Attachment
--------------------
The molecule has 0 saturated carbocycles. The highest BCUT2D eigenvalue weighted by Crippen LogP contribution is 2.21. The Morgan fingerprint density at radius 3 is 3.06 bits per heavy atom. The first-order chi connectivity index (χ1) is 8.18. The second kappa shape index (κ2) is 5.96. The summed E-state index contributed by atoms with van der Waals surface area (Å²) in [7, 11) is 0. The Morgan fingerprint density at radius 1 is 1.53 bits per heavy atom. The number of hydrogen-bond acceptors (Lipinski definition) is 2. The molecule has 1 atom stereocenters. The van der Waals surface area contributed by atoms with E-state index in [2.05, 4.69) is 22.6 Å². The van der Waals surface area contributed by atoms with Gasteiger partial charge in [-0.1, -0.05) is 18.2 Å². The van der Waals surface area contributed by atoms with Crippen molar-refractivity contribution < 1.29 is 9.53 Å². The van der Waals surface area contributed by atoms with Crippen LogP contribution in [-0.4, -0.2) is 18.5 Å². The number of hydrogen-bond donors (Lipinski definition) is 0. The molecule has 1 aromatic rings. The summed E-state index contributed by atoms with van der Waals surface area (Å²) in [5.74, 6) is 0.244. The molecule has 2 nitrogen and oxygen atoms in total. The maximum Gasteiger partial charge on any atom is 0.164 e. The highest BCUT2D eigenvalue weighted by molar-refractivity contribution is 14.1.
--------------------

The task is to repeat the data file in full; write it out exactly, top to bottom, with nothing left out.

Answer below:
The molecule has 0 saturated carbocycles. The highest BCUT2D eigenvalue weighted by Crippen LogP contribution is 2.21. The Morgan fingerprint density at radius 3 is 3.06 bits per heavy atom. The first-order chi connectivity index (χ1) is 8.18. The second kappa shape index (κ2) is 5.96. The summed E-state index contributed by atoms with van der Waals surface area (Å²) in [7, 11) is 0. The Morgan fingerprint density at radius 1 is 1.53 bits per heavy atom. The number of hydrogen-bond acceptors (Lipinski definition) is 2. The molecule has 1 atom stereocenters. The van der Waals surface area contributed by atoms with E-state index in [2.05, 4.69) is 22.6 Å². The van der Waals surface area contributed by atoms with Gasteiger partial charge in [-0.1, -0.05) is 18.2 Å². The van der Waals surface area contributed by atoms with Crippen molar-refractivity contribution < 1.29 is 9.53 Å². The van der Waals surface area contributed by atoms with Crippen LogP contribution in [-0.4, -0.2) is 18.5 Å². The number of hydrogen-bond donors (Lipinski definition) is 0. The molecule has 1 aromatic rings. The summed E-state index contributed by atoms with van der Waals surface area (Å²) in [5.74, 6) is 0.244. The molecule has 2 nitrogen and oxygen atoms in total. The maximum Gasteiger partial charge on any atom is 0.164 e. The highest BCUT2D eigenvalue weighted by molar-refractivity contribution is 14.1.